Thursday, December 22, 2011


Bill O'Neil's grandfather was Dr. Samuel O'Neil. Dr. O'Neil was the first eye doctor in Hayesville, NC. Bill still has the case that his grandfather used to examine the eyes of patients.

Bill also has a unique hobby. He collects cowbells. He started collecting cowbells when he worked for Neil Cabe. The collection grew through the years and Bill has a huge display now.

In the early 1990's farmers turned their cattle loose in Clay County to graze in the mountains. They put cowbells on the necks of cattle to locate them. Each fall the farmers rounded up their livestock and fenced them nearby until spring.

In the above photo, different sizes of cowbells are displayed. The larger ones had a deep sound, the tiny bells had a high pitch. The pigs even wore tiny bells in order for the farmers to locate them at time of roundup.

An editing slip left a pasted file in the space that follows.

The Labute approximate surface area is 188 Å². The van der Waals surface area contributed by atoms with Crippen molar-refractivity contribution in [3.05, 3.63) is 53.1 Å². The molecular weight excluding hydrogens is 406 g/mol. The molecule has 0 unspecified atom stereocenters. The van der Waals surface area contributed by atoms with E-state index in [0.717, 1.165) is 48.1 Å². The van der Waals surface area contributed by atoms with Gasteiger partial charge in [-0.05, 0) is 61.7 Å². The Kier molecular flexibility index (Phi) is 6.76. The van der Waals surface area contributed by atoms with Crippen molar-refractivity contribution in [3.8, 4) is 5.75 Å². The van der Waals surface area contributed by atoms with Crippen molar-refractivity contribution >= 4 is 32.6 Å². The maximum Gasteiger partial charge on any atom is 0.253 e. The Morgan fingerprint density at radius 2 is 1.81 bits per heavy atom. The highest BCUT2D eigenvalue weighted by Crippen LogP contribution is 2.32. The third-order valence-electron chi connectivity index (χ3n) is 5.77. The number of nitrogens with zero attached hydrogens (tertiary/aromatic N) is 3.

Bill O'Neil's cowbell collection reflects a time in the history of Hayesville that is gone but not forgotten.


Dr. Samuel O'Neil, son Sam, and wife, Ollie.



Brenda Kay Ledford

How do we know what happened 150 years ago? How do we learn about history? People wrote about it and passed knowledge to family and friends.

Bill O’ Neil’s family history played an important role in Clay County. His grandfather, Dr. Samuel F. O’Neil, was the first optometrist here.

According to Bill, “Dr. Sam was the only optometrist west of Asheville. He traveled to Andrews and even to Atlanta giving eye exams to patients.”

Bill still has ledgers his grandfather used to write prescriptions. The books are filled with names, dates, and methods of payment. A pair of glasses cost $12.00 in the early 1900’s. Many folks had little money and gave Dr. Sam farm products such as milk, butter, eggs, or vegetables.

Additionally, Bill owns the case to fit patients with glasses. The black leather covering the box is worn, but contains lenses and eye charts in great condition.